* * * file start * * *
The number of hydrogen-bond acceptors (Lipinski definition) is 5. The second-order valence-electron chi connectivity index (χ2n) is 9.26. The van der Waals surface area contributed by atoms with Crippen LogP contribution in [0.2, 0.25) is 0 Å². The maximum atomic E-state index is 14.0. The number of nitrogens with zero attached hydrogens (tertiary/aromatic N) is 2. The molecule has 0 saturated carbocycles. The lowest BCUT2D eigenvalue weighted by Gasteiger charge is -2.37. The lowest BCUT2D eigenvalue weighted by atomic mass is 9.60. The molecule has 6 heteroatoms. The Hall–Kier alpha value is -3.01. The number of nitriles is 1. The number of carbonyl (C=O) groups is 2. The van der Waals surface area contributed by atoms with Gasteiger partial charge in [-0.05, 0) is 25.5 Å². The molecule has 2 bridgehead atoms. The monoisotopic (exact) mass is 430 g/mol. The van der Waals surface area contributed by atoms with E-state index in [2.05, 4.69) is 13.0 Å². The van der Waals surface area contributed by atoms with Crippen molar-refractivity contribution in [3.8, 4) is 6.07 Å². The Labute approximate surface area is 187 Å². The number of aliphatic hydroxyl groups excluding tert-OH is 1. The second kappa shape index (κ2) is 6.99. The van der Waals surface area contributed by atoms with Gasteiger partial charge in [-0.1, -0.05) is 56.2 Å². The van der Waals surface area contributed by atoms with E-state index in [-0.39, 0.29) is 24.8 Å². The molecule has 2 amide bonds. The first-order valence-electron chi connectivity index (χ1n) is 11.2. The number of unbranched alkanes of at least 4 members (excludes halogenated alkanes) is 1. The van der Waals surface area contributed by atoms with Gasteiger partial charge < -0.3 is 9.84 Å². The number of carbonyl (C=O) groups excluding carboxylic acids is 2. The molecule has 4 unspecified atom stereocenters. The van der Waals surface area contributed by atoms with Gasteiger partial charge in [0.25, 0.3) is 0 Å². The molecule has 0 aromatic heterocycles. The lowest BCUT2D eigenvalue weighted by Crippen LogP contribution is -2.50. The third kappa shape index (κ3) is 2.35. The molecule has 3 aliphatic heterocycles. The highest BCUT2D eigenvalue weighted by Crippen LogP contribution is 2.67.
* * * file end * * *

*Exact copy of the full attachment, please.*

The number of hydrogen-bond acceptors (Lipinski definition) is 5. The second-order valence-electron chi connectivity index (χ2n) is 9.26. The van der Waals surface area contributed by atoms with Crippen LogP contribution in [0.2, 0.25) is 0 Å². The maximum atomic E-state index is 14.0. The number of nitrogens with zero attached hydrogens (tertiary/aromatic N) is 2. The molecule has 0 saturated carbocycles. The lowest BCUT2D eigenvalue weighted by Gasteiger charge is -2.37. The lowest BCUT2D eigenvalue weighted by atomic mass is 9.60. The molecule has 6 heteroatoms. The Hall–Kier alpha value is -3.01. The number of nitriles is 1. The number of carbonyl (C=O) groups is 2. The van der Waals surface area contributed by atoms with Gasteiger partial charge in [-0.05, 0) is 25.5 Å². The molecule has 2 bridgehead atoms. The monoisotopic (exact) mass is 430 g/mol. The van der Waals surface area contributed by atoms with E-state index in [2.05, 4.69) is 13.0 Å². The van der Waals surface area contributed by atoms with Crippen molar-refractivity contribution in [3.8, 4) is 6.07 Å². The Labute approximate surface area is 187 Å². The number of aliphatic hydroxyl groups excluding tert-OH is 1. The second kappa shape index (κ2) is 6.99. The van der Waals surface area contributed by atoms with Gasteiger partial charge in [-0.1, -0.05) is 56.2 Å². The van der Waals surface area contributed by atoms with E-state index in [-0.39, 0.29) is 24.8 Å². The molecule has 2 amide bonds. The first-order valence-electron chi connectivity index (χ1n) is 11.2. The number of unbranched alkanes of at least 4 members (excludes halogenated alkanes) is 1. The van der Waals surface area contributed by atoms with Gasteiger partial charge < -0.3 is 9.84 Å². The number of carbonyl (C=O) groups excluding carboxylic acids is 2. The molecule has 4 unspecified atom stereocenters. The van der Waals surface area contributed by atoms with Gasteiger partial charge in [0.25, 0.3) is 0 Å². The molecule has 0 aromatic heterocycles. The lowest BCUT2D eigenvalue weighted by Crippen LogP contribution is -2.50. The third kappa shape index (κ3) is 2.35. The molecule has 3 aliphatic heterocycles. The highest BCUT2D eigenvalue weighted by Crippen LogP contribution is 2.67.